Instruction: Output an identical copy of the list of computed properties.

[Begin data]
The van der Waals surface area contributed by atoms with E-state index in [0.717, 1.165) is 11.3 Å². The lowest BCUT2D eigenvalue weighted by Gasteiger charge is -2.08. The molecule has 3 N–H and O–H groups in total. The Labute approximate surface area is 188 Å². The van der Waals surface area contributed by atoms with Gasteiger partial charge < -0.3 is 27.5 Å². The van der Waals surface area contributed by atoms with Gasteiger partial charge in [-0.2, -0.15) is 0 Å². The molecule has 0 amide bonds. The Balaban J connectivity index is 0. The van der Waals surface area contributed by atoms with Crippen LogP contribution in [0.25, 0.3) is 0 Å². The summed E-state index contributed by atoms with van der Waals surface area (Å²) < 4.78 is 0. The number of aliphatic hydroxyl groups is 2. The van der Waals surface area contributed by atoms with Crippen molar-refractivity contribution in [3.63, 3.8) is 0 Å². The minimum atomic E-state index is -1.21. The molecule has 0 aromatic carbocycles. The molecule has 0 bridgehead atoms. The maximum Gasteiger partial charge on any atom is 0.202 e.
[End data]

The van der Waals surface area contributed by atoms with E-state index in [0.717, 1.165) is 11.3 Å². The lowest BCUT2D eigenvalue weighted by Gasteiger charge is -2.08. The molecule has 3 N–H and O–H groups in total. The Labute approximate surface area is 188 Å². The van der Waals surface area contributed by atoms with Gasteiger partial charge < -0.3 is 27.5 Å². The van der Waals surface area contributed by atoms with Gasteiger partial charge in [-0.2, -0.15) is 0 Å². The molecule has 0 amide bonds. The Balaban J connectivity index is 0. The van der Waals surface area contributed by atoms with Crippen LogP contribution in [0.25, 0.3) is 0 Å². The summed E-state index contributed by atoms with van der Waals surface area (Å²) < 4.78 is 0. The number of aliphatic hydroxyl groups is 2. The van der Waals surface area contributed by atoms with Crippen molar-refractivity contribution in [3.63, 3.8) is 0 Å². The minimum atomic E-state index is -1.21. The molecule has 0 aromatic carbocycles. The molecule has 0 bridgehead atoms. The maximum Gasteiger partial charge on any atom is 0.202 e.